Nurse Delivers Mouth Care with Just the Right Touch
The care of older adults with dementia has come a long way since 1982. That’s when Rita Jablonski, PhD, CRNP, FAAN, professor and director of research and scholarly development at the University of Alabama at Birmingham School of Nursing, began studying nursing. “We were told in nursing school back then to reorient people who have dementia. That made the behaviors worse,” Jablonski says, and nurses bore the brunt of patients’ frustrations, sometimes physically.
Jablonski has been around people with dementia since taking her first job after high school as a nurse’s aide at St. Joseph Manor outside Philadelphia. She worked the 3–11 p.m. shift and was assigned to do mouth care. At the time, very few people retained all their teeth into older adulthood, she says. Dentures were the norm.
Jablonski vividly recalls trying to remove the dentures of a 98-year-old woman in her care. “She had dementia, and she could fight,” Jablonski says. “She would literally pummel me.” When Jablonski sought advice from the RN in charge, she was told to hold the woman’s nose so she would open her mouth. Jablonski wasn’t having it, but another solution soon presented itself. “When I did bed checks two hours later, she was snoring with her mouth open. I was able to remove her dentures, and I thought, ‘Ah, this is a strategy.’”
Several decades have passed since that seminal experience, but it continues to inform Jablonski’s work as a nurse and her focus on research that’s relevant to both clinicians and caregivers. In choosing to make mouth care a central focus of her work on dementia, Jablonski joined the small but growing sorority of nurses who have focused their careers on championing the integration of oral health into overall health care. This influential group has made impressive strides—in research, education, and practice. Yet as the population of older adults with dementia steadily grows, the supply of nurses who are prepared to help maintain their oral hygiene is not keeping pace, and systemic barriers to providing such care remain firmly entrenched.
Jablonski notes that federally mandated staffing ratios for skilled nursing facilities were set in 1987, when nursing homes housed a mix of people, many of whom were relatively independent. Today, healthier older adults reside at home or in assisted living facilities, she says, so nursing homes “have a frailer, older, and in many cases medically complex population, and a nursing assistant taking care of 10 people who all require 100 percent care.” Under these circumstances, she says, mouth care is the easiest thing to skip, especially if patients resist that care. This reality is unfortunate—not only for the oral and overall health of patients, but also for their caregivers. In Jablonski’s experience, “many disruptive behaviors in long-term-care facilities are generated by oral health problems.”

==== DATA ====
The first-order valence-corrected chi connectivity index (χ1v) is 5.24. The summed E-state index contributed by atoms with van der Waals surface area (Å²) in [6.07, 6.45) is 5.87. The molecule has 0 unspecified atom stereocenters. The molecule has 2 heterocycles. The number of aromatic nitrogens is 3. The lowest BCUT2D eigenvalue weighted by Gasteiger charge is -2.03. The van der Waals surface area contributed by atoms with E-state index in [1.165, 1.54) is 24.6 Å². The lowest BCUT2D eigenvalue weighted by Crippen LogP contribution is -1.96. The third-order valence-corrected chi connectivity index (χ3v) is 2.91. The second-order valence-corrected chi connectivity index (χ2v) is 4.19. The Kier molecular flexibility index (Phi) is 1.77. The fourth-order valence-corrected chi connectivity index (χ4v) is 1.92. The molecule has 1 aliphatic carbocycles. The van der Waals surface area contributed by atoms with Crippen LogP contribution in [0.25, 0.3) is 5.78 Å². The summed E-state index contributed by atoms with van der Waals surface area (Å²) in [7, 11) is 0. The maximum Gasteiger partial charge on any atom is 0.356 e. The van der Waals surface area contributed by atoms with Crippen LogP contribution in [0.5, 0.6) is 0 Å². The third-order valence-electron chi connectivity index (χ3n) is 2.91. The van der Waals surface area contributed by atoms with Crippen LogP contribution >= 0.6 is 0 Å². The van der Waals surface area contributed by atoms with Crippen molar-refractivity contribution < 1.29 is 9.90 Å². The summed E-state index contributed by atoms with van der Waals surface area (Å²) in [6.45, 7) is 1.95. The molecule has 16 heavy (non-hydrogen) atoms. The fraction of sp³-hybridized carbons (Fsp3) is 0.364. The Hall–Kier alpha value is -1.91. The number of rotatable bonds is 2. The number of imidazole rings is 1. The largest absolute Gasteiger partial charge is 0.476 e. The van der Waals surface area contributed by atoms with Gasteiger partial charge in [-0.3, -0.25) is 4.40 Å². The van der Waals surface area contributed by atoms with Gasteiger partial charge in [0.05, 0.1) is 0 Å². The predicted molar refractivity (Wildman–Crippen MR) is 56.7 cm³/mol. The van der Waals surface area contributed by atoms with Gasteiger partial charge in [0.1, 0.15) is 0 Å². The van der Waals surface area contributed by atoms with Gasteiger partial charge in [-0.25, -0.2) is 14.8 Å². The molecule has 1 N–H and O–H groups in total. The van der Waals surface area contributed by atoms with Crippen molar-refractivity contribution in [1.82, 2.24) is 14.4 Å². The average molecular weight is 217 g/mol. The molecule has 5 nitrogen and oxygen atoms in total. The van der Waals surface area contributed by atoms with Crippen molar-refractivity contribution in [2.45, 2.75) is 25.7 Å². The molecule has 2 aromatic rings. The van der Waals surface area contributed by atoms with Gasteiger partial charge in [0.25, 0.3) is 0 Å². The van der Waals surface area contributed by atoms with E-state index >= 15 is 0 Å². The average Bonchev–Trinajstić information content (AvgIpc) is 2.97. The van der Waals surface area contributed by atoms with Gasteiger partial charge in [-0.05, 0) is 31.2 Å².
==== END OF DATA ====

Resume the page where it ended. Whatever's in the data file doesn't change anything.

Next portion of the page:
The lack of an oral health benefit in Medicare further exacerbates the problem. In 2018, an AARP survey of older adults found that 38 percent of respondents had not seen a dentist or dental hygienist in the previous year, and almost half did not receive care or delayed care for an oral health condition. Respondents cited lack of insurance and cost as the primary impediments to dental visits.
That may change as advocacy for an effort known on social media as TeethinMedicare gains ground. Three bills (S.22, H.R.2951, and S.1423) aimed at creating a dental benefit in Medicare have been introduced in Congress, and in 2020, the Office of the Surgeon General will be releasing an oral health report that could catalyze action on this legislation. In the meantime, oral health champions in the nursing community are pushing ahead. Their priorities include clinical research to further the case for routinely attending to the oral health needs of older adults, and developing techniques that can assist caregivers in accomplishing this goal.